Saturday, January 26, 2013

13-01-27 Growth in US government online surveillance

Google Report Shows 'Disturbing Growth in Government Surveillance' 

Google has released its newest semiannual Transparency Report on Wednesday, which shows a "steady increase in government requests" for user data and marks a "disturbing growth in government surveillance online."


13-01-27 Aaron Swartz, Financial Fraud and the Justice Department

Media finally get close to calling the financial crisis what it is: The largest fraud in the histroy of mankind, patronized by the US DOJ. The People are extorted by the banks through the conduct of judges, the legal profession, and a host of local law enforcement agencies. With it, fundamental rights must be abused by the same agencies - to suppress dissent, or even the dissemination of knowledge.  jz

Aaron Swartz, Financial Fraud and the Justice Department

By  (about the author)     Permalink       (Page 1 of 1 pages)
OpEdNews Op Eds 1/25/2013 at 17:34:13

The Justice Department's determination to commit time and resources to prosecuting Swartz presents a striking contrast to its see-no-evil attitude when it comes to financial fraud by Wall Street banks. People should recognize this is not just a rhetorical point. The Justice Department opted to not pursue investigations that could have landed many high-level people at places like Goldman Sachs and Citigroup behind bars.


13-01-26 Tahrir Square Live Video Stream

Watch live: Tahrir Square Live Video Stream:
Egypt Protest

Video streaming by Ustream

13-01-26 Left? Right? I am getting confused...

This is from a "liberal" media outlet - jz

We're Screwed
Thoughts Following the Inauguration of Septimius Severus

By Fred Reed
The Constitution no longer being in effect, the gun-controllers may be able to outlaw guns, chiefly because the federal government also wants to do this, though for different reasons. The gun-controllers think that they are going to stop murder, whereas the feds just want a supine and helpless population. Should they succeed in banning firearms, the result will be a very large element of the population actually hating the rest, and hating the government. 

13-01-26 Three reasons why the charges against Bradley Manning should be dropped


by January 22, 2013
A military judge has rejected a request to dismiss all charges against U.S. soldier Bradley Manning, who stands accused of passing secret material to the whistle-blower website WikiLeaks.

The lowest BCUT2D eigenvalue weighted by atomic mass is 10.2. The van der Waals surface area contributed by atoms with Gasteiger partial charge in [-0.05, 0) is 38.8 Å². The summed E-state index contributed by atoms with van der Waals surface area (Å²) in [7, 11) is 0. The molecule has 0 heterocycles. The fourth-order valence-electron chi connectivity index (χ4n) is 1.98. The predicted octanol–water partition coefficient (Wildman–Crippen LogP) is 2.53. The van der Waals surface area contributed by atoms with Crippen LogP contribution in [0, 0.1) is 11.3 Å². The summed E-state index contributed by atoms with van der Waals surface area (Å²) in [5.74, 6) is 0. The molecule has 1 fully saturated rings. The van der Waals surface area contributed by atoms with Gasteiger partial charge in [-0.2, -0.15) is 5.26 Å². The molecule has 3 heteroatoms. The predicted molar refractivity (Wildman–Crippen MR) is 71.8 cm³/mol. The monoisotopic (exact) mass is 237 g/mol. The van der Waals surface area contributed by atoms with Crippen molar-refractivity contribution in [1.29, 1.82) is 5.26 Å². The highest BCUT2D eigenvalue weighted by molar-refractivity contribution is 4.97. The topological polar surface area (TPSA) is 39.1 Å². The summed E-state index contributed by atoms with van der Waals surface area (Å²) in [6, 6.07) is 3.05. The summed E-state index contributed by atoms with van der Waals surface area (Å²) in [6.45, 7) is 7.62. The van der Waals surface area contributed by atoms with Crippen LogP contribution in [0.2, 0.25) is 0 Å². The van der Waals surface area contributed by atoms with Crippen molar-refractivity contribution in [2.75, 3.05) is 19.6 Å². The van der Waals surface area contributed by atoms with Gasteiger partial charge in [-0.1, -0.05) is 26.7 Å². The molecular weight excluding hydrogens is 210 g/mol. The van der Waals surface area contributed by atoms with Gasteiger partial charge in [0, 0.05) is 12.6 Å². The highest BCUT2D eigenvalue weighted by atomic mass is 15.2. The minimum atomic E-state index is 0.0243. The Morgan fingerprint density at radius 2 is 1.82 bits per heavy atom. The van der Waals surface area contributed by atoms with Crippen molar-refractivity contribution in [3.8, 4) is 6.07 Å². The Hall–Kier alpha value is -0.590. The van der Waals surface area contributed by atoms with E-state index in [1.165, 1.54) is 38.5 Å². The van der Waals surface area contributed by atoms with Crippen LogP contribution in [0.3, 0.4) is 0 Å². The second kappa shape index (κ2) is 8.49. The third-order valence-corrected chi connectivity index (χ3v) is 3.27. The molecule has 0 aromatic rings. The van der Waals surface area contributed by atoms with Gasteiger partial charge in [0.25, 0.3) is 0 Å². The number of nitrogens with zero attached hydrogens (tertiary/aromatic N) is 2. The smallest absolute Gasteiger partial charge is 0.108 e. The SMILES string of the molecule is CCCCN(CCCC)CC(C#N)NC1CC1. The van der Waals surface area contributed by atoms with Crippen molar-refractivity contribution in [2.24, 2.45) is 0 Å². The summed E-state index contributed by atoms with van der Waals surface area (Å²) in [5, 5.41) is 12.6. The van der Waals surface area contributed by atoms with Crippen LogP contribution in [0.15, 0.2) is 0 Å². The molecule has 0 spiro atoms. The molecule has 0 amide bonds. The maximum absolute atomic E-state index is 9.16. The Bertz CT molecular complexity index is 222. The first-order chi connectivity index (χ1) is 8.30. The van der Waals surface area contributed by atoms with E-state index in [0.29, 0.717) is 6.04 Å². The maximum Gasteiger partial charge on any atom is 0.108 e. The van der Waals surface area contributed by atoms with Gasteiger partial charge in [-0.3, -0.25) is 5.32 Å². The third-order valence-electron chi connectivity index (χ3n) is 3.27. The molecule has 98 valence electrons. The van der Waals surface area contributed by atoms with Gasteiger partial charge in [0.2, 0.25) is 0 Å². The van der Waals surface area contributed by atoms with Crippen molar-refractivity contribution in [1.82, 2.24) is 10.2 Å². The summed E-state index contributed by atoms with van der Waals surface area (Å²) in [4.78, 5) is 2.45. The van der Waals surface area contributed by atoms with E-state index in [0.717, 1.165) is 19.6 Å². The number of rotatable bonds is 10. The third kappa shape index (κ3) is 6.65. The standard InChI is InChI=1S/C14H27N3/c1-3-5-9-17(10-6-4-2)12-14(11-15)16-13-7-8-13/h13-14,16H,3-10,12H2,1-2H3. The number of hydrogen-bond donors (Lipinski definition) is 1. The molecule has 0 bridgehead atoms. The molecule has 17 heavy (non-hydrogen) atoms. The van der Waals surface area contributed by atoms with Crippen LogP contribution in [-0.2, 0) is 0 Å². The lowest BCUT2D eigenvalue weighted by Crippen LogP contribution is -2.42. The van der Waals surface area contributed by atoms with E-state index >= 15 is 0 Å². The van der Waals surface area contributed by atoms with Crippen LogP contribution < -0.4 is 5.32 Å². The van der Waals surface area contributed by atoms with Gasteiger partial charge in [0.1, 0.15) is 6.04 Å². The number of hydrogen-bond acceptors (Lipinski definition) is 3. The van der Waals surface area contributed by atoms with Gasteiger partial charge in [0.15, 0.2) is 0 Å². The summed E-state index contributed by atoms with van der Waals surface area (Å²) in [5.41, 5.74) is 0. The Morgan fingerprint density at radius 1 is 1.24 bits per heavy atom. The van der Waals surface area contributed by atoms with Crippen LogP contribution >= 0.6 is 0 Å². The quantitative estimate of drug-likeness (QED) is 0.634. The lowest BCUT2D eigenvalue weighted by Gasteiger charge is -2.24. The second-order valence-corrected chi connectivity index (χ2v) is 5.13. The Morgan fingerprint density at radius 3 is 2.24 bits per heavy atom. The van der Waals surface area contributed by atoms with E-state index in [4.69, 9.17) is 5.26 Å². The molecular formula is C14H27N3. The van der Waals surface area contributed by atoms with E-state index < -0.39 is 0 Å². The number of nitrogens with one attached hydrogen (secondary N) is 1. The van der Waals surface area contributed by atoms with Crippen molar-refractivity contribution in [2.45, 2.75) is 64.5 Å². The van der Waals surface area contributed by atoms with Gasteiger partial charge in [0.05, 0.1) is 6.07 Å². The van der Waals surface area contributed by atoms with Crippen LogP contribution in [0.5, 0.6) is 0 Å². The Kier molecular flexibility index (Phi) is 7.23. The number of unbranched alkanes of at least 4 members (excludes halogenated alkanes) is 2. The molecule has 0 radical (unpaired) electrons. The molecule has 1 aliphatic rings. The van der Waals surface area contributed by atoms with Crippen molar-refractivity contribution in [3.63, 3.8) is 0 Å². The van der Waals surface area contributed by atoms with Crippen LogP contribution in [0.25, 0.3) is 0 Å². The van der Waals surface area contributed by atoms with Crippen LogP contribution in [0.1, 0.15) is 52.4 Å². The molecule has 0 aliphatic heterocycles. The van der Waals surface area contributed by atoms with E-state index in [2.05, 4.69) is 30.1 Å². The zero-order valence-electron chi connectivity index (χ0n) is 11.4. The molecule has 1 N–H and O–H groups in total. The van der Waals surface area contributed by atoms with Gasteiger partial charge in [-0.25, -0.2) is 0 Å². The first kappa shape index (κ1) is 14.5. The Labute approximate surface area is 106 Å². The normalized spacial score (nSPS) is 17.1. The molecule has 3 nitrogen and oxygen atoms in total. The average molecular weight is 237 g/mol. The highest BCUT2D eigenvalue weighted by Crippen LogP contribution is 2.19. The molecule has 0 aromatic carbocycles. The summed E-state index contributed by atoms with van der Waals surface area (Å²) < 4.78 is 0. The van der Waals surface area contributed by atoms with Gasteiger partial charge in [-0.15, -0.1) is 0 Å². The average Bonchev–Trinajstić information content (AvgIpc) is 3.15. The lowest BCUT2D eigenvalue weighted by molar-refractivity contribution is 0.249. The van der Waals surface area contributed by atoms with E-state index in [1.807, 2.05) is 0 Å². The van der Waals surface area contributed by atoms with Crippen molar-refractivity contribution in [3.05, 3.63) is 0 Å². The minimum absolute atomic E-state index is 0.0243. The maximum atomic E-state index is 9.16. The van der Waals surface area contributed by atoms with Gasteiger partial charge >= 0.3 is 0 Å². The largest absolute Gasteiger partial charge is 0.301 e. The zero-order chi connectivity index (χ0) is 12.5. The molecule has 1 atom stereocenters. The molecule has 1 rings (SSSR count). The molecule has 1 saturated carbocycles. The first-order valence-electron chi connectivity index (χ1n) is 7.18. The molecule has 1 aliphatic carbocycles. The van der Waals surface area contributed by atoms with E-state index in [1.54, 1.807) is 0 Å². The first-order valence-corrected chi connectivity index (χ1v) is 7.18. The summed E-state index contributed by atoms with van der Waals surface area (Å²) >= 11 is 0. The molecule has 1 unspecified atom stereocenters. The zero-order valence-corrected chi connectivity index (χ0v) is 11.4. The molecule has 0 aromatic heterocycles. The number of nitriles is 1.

Judge Denise Lind said there was no prosecutorial misconduct, ruling out the dropping of all 22 counts against Manning. The judge, however, did acknowledge Manning’s mistreatment at the hands of the U.S. military and granted him a mere 112 days credit off any eventual sentence.
“She confirmed that Bradley was mistreated, and vindicated the massive protest effect that was required to stop the Marines at Quantico from torturing Bradley,” Jeff Peterson of the Bradley Manning Support Network said. “Yet 112 days is not nearly enough to hold the military accountable for their actions.”
Notwithstanding Judge Lind’s rather obtuse ruling, a compelling case can still be made for the dismissal of all charges against Manning.
1. Mistreatment
During his pretrial detention, Manning was subjected to measures that appear to be right out of the CIA’s “enhanced interrogation” manual. A formal UN investigation denounced the conditions in which Manning was being held as “cruel and inhuman.” And there has even been some protest from within the U.S. government. In March 2011, President Obama’s state department spokesman, retired air force colonel P.J. Crowley, resigned after publicly condemning Manning’s treatment. Crowley told an audience that Manning was being mistreated by the Defense Department; he denounced the treatment as “ridiculous and counterproductive and stupid.”
When such abuses are exposed, the interests of justice dictate that the accused should be immediately released and the charges dropped.
2. Prejudicial influence
When asked about the Manning case in April 2011, President Barack Obama said,
If you’re in the military… And I have to abide by certain rules of classified information. If I were to release material I weren’t allowed to, I’d be breaking the law.
We’re a nation of laws! We don’t individually make our own decisions about how the laws operate.… He broke the law.
The chairman of the Joint Chiefs of Staff, General Martin Dempsey, has echoed his commander in chief, saying in response to a question about Manning, “We’re a nation of laws. He did violate the law.”
3. A whistle-blower, not a spy
While Manning may indeed be guilty of violating his confidentiality agreement with the U.S. government, his motives were that of a whistle-blower, not a spy or a traitor. Manning claimed to have dumped the documents onto WikiLeaks’ lap to expose “almost criminal political back dealings.” As Manning wrote in an online chat with the hacker who eventually exposed him,
If you had free reign over classified networks … and you saw incredible things, awful things … things that belonged in the public domain, and not on some server stored in a dark room in Washington DC … what would you do?
God knows what happens now. Hopefully worldwide discussion, debates, and reforms … I want people to see the truth … because without information, you cannot make informed decisions as a public.
That’s a classic whistle-blower.
That the U.S. government is apparently getting away with punishing Bradley Manning without due process — and ignoring his rights as a U.S. citizen — underscores the corruption and moral decay of America’s political and legal system.

13-01-26 US: misc news of the abuse...

Ron Paul Speaks Out Against Bilderberg Takeover

13-01-26 Hello world!

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